Historic internship for Fayette student

Lindsey Crook performs routine maintenance check on one of the school system’s buses. Photo/Fayette County School System.
Lindsey Crook performs routine maintenance check on one of the school system’s buses. Photo/Fayette County School System.

Sparked by her dad’s passion, senior Lindsey Crook blazes a trail in male-dominated field

For many high school students, senior year is about creating lasting memories with friends and preparing for the future. But for one senior at Fayette County High, there was a different vision in mind – to create change.

That change started earlier this year when Lindsey Crook made history after becoming the first female to intern at the Fayette County Public School System’s bus shop. With a challenge full of greasy clothes, dirty hands, and hard labor ahead, Crook said, “Challenge accepted!”

Inspired by her father’s passion, Crook was excited to begin learning everything she could about diesel mechanics, “My father exposed me to this field, and he is the catalyst for me finding my love for this kind of work,” Crook says.

From an early age, Lindsey has always enjoyed working with her hands by taking things apart, putting them back together, and seeing what makes a particular object function, so this internship was the perfect way to continue in her passion.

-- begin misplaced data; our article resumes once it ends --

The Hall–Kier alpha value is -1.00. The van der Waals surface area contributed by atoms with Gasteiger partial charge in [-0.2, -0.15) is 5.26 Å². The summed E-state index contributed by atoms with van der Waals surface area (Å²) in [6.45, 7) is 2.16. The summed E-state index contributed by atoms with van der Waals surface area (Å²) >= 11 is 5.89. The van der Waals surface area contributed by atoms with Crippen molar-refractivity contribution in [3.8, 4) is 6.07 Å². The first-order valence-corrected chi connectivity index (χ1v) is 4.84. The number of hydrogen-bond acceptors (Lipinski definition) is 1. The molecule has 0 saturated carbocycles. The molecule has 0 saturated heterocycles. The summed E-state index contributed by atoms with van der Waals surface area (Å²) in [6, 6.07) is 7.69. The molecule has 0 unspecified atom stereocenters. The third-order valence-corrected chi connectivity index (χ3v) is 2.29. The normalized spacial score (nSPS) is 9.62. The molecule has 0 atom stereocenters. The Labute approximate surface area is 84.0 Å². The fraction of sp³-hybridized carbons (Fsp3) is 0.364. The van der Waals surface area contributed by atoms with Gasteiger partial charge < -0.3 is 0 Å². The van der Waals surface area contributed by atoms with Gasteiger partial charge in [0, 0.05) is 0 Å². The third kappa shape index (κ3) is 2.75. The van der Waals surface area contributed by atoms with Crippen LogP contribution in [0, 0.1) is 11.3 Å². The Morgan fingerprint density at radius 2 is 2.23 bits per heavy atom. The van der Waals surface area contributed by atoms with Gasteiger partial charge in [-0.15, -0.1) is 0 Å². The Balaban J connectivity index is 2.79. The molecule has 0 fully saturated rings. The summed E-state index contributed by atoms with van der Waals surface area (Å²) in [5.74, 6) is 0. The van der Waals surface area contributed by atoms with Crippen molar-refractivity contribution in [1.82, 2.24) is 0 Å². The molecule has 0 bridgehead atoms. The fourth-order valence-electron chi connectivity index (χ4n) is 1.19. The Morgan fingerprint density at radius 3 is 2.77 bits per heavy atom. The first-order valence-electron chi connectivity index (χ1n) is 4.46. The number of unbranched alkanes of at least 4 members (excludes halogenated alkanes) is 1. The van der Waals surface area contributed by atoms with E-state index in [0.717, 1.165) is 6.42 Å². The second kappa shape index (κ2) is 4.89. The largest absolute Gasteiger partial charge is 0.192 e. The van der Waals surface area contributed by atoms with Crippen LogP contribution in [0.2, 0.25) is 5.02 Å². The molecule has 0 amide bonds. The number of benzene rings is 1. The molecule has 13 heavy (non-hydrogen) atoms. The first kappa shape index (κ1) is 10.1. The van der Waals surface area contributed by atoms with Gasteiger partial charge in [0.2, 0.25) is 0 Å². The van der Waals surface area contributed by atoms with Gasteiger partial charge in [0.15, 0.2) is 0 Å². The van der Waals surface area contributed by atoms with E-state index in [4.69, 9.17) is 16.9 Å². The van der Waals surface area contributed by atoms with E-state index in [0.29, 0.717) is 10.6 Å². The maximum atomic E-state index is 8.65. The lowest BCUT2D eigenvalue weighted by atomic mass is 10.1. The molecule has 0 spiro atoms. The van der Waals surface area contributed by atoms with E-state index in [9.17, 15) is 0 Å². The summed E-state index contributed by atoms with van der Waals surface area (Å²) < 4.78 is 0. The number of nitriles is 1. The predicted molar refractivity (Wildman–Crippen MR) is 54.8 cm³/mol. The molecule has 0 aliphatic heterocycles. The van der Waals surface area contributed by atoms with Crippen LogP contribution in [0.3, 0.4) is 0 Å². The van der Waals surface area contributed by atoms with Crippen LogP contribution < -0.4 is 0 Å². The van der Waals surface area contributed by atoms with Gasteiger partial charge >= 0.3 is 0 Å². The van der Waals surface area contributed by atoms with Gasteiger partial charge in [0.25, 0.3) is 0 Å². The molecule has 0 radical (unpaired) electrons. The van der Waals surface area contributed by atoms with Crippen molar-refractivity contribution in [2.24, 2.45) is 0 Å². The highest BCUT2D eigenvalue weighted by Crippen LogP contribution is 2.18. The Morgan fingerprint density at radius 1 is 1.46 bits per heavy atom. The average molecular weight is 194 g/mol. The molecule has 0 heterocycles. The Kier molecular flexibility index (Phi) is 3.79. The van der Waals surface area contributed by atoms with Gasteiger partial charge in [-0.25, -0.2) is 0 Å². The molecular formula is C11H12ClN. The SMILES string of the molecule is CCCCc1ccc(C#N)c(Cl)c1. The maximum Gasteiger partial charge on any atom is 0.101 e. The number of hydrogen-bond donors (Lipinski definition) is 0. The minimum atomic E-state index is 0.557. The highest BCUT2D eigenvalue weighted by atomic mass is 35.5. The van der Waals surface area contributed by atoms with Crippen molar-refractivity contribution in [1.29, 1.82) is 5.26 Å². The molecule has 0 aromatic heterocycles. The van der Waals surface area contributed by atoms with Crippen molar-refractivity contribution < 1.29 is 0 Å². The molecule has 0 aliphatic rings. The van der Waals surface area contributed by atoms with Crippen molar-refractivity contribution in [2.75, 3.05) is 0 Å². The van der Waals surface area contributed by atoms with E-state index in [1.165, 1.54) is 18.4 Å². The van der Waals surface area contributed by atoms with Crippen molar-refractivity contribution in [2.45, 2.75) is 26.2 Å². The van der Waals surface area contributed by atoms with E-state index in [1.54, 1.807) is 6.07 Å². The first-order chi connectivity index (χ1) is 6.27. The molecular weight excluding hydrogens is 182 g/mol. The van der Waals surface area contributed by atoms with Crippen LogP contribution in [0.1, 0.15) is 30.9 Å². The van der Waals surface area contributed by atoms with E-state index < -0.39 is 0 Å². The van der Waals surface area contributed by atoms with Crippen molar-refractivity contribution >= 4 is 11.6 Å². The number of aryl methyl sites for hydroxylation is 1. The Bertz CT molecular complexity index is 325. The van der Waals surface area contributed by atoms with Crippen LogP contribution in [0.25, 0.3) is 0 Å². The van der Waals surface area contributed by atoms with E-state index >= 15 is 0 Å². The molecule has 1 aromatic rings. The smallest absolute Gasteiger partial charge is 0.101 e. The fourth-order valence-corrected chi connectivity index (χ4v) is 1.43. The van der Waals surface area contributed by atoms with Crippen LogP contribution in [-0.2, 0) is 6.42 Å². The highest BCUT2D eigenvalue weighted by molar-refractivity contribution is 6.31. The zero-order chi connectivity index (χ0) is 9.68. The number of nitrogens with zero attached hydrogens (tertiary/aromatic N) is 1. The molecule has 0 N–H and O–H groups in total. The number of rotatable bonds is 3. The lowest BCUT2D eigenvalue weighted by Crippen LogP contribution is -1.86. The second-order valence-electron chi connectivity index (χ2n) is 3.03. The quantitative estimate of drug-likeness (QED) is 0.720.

A few days a week, Crook gets to live out part of her dream at Fayette’s bus shop where she gets her hands dirty and assists with bus inspections, maintenance, and various fleet repairs.

Fayette’s bus shop supervisor George Davis says, “The bus shop staff and I enjoy sharing our knowledge with her and helping her get a kick-start to her career goals.”

In this male-dominated field, Crook is greatly out-numbered, but she is not intimidated in the least. She uses her unique position to inspire other young girls including her nieces. “I hope I can be the first of many to level the playing field and also show women what we can really do when we put our minds to it. I am so honored and proud to be one of the women to do that,” she said.

Lindsey is a part of the work-based learning program, which helps students prepare for careers of their own choosing and strengthen their understanding of academic concepts through practical application. Students in the program are in high school and have completed a career pathway; Crook has completed the Automotive Mechanic pathway.

Crook firmly believes that Fayette’s work-based program prepared her for this internship and her future, “Of course I’ve learned the fundamentals of diesel mechanics, but this program really embraced, encouraged, and empowered my dreams.”

With graduation months away, Crook plans to enlist in the United States Air Force and pursue a career in avionic electronics or aviation mechanics.

For Work-Based Learning and Youth Apprenticeship information, visit the CTE website at www.fayettecte.org. — Written by Nia Washington, Fayette County Schools Public Information Specialist.